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Prevention of travel-related infectious diseases: knowledge, practices and attitudes of Swedish travellers


Dahlgren, A L; DeRoo, L; Steffen, R (2006). Prevention of travel-related infectious diseases: knowledge, practices and attitudes of Swedish travellers. Scandinavian Journal of Infectious Diseases, 38(11):1074-1080.

Abstract

More Swedish residents travel to countries where they are at risk for contracting malaria, hepatitis, and other serious travel-related diseases. To safeguard the public's health, it is important to determine if travellers accurately perceive health risks and take appropriate preventative measures before and during their trips. This study examined travel health knowledge, attitudes and practices among Swedish residents traveling to destinations with risk of malaria and hepatitis. Self-administered anonymous questionnaires were distributed to Swedish residents (n=957) waiting to board intercontinental flights at the Stockholm-Arlanda International Airport. A majority of travellers sought general information (74%) and travel health advice (59%) prior to departure. Most perceived vaccination as safe and effective, but only 40% and 3% of travellers reported adequate vaccine coverage against hepatitis A or hepatitis B, respectively. Although most did not know the actual malaria risk at the destination, 97% of persons flying to high-risk areas were carrying malaria medication. The study results were in line with those found in surveys conducted in other countries, and demonstrate need for further health education among travellers to risk destinations. Efforts should focus on reaching more travellers, providing clear information and improving compliance with recommended travel health advice.

Abstract

More Swedish residents travel to countries where they are at risk for contracting malaria, hepatitis, and other serious travel-related diseases. To safeguard the public's health, it is important to determine if travellers accurately perceive health risks and take appropriate preventative measures before and during their trips. This study examined travel health knowledge, attitudes and practices among Swedish residents traveling to destinations with risk of malaria and hepatitis. Self-administered anonymous questionnaires were distributed to Swedish residents (n=957) waiting to board intercontinental flights at the Stockholm-Arlanda International Airport. A majority of travellers sought general information (74%) and travel health advice (59%) prior to departure. Most perceived vaccination as safe and effective, but only 40% and 3% of travellers reported adequate vaccine coverage against hepatitis A or hepatitis B, respectively. Although most did not know the actual malaria risk at the destination, 97% of persons flying to high-risk areas were carrying malaria medication. The study results were in line with those found in surveys conducted in other countries, and demonstrate need for further health education among travellers to risk destinations. Efforts should focus on reaching more travellers, providing clear information and improving compliance with recommended travel health advice.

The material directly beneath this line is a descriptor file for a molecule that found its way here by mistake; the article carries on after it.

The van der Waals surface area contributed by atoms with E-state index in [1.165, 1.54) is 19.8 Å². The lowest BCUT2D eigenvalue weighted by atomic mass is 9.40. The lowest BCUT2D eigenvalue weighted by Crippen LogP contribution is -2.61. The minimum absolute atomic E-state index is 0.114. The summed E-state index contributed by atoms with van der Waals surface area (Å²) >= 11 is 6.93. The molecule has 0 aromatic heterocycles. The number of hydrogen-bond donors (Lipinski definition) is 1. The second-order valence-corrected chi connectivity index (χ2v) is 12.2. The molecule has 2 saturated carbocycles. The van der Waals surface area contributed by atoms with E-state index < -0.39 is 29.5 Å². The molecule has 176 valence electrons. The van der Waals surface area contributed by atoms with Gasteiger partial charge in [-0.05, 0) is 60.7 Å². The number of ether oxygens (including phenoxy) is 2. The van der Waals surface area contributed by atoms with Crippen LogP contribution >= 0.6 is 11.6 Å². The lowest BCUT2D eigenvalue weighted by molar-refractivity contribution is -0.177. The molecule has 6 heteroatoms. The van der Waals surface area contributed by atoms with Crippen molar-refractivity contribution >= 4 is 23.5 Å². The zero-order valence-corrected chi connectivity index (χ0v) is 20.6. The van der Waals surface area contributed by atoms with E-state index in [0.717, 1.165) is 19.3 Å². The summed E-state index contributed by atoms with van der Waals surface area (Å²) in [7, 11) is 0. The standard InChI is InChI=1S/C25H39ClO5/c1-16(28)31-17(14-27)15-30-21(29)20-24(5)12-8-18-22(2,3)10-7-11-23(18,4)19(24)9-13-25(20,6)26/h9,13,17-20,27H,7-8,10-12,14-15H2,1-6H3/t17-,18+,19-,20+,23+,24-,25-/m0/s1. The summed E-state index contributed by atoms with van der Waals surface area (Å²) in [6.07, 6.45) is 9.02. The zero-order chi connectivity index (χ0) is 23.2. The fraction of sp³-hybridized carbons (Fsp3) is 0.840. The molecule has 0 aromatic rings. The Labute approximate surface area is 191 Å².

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Additional indexing

Item Type:Journal Article, refereed, original work
Communities & Collections:04 Faculty of Medicine > Epidemiology, Biostatistics and Prevention Institute (EBPI)
Dewey Decimal Classification:610 Medicine & health
Date:2006
Deposited On:27 May 2009 06:57
Last Modified:06 Dec 2017 19:41
Publisher:Taylor & Francis
ISSN:0036-5548
Additional Information:This is an electronic version of an article published in Scandinavian Journal of Infectious Diseases,38:11,1074 — 1080. Scandinavian Journal of Infectious Diseases is available online at http://www.informaworld.com/openurl?genre=journal&issn=00365548
Publisher DOI:https://doi.org/10.1080/00365540600868354
PubMed ID:17148080

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